The starlings are late this year. Yesterday they were doing their synchronized flying routines. Today they are sitting in the Douglas Firs, chattering away. There are lots of over-ripe apples still on the trees ready for the pecking.
The slate colored juncos have returned in great numbers, feeding on the crumbs of old duck food outside of the coop, flashing the outer white feathers of their tails as they fly away at my approach.
The flickers have made their winter nests under the eaves of the barns.
Song sparrows are having a field day in the rye grass.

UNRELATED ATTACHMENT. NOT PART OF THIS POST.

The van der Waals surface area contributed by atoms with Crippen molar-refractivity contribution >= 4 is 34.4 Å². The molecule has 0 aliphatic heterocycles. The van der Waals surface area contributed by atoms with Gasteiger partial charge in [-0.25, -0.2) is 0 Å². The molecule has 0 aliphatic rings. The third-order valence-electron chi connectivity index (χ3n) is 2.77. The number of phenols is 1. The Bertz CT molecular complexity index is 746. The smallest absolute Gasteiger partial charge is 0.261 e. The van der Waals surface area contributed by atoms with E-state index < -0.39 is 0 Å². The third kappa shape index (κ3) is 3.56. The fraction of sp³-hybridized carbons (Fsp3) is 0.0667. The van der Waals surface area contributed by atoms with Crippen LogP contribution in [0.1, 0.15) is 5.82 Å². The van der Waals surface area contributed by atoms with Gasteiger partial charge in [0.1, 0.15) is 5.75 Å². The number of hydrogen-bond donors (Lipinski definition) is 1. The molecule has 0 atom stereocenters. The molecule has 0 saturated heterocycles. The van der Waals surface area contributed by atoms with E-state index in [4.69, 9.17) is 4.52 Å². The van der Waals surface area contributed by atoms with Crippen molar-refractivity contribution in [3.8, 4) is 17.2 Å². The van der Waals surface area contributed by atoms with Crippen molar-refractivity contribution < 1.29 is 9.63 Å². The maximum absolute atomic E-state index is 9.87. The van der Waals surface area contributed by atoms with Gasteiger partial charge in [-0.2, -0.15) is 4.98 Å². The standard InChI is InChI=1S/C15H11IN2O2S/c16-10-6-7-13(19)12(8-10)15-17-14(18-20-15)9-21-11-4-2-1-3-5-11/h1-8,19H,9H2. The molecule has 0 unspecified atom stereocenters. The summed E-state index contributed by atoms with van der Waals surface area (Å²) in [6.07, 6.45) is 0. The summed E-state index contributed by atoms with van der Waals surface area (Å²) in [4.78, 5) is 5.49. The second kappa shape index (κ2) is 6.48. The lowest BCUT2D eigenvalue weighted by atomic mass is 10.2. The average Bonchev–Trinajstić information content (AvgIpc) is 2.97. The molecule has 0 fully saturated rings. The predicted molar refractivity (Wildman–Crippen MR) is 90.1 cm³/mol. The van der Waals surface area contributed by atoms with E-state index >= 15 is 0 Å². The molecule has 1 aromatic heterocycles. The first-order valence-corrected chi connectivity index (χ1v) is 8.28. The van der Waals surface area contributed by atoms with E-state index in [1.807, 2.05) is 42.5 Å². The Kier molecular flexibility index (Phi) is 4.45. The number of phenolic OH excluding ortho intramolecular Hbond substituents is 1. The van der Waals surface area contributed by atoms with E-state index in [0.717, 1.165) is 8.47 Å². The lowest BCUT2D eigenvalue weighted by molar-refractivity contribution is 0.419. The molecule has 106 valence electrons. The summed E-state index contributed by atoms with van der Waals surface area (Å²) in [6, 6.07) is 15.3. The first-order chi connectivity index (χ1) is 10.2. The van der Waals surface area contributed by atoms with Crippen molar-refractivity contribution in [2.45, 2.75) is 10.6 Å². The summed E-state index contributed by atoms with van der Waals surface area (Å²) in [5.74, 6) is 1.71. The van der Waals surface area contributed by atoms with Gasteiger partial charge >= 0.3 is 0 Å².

Goldfinches have lost their summer yellow and are perched on the dead sunflowers.
For some reason the bluebirds are still hanging around. There were four in the spring. Now there are eight.
The Steller’s jays are harvesting the last of our filberts. One sits in the myrtle and gives me grief.
We are fogged in today and the dew is thick. Our ducks remember that slugs are good-eating.
Soon the towhees will come out of the woods across the street and forage under the dead leaves in our yard.
And we will not see the sun for three months.